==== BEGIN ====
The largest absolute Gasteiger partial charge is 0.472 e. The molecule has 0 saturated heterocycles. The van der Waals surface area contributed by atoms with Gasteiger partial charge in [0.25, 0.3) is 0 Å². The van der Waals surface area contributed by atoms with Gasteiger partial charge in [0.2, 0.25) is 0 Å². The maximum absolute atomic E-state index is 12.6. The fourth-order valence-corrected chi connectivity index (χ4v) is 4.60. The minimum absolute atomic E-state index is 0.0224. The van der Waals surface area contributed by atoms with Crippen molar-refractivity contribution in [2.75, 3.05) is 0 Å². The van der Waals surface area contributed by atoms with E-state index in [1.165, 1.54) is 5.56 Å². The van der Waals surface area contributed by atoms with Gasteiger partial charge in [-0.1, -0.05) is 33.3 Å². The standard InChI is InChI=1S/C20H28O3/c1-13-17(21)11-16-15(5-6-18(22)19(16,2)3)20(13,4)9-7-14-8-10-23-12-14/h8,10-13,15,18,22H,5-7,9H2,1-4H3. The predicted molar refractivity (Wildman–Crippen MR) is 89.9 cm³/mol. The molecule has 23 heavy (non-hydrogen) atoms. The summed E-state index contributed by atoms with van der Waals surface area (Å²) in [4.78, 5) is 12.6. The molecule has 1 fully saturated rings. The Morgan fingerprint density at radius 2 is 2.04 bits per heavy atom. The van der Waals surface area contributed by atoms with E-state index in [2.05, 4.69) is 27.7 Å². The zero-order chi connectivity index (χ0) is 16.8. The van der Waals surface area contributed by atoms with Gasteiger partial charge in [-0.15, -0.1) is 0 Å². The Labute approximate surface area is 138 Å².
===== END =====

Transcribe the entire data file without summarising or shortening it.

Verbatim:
The largest absolute Gasteiger partial charge is 0.472 e. The molecule has 0 saturated heterocycles. The van der Waals surface area contributed by atoms with Gasteiger partial charge in [0.25, 0.3) is 0 Å². The van der Waals surface area contributed by atoms with Gasteiger partial charge in [0.2, 0.25) is 0 Å². The maximum absolute atomic E-state index is 12.6. The fourth-order valence-corrected chi connectivity index (χ4v) is 4.60. The minimum absolute atomic E-state index is 0.0224. The van der Waals surface area contributed by atoms with Crippen molar-refractivity contribution in [2.75, 3.05) is 0 Å². The van der Waals surface area contributed by atoms with E-state index in [1.165, 1.54) is 5.56 Å². The van der Waals surface area contributed by atoms with Gasteiger partial charge in [-0.1, -0.05) is 33.3 Å². The standard InChI is InChI=1S/C20H28O3/c1-13-17(21)11-16-15(5-6-18(22)19(16,2)3)20(13,4)9-7-14-8-10-23-12-14/h8,10-13,15,18,22H,5-7,9H2,1-4H3. The predicted molar refractivity (Wildman–Crippen MR) is 89.9 cm³/mol. The molecule has 23 heavy (non-hydrogen) atoms. The summed E-state index contributed by atoms with van der Waals surface area (Å²) in [4.78, 5) is 12.6. The molecule has 1 fully saturated rings. The Morgan fingerprint density at radius 2 is 2.04 bits per heavy atom. The van der Waals surface area contributed by atoms with E-state index in [2.05, 4.69) is 27.7 Å². The zero-order chi connectivity index (χ0) is 16.8. The van der Waals surface area contributed by atoms with Gasteiger partial charge in [-0.15, -0.1) is 0 Å². The Labute approximate surface area is 138 Å².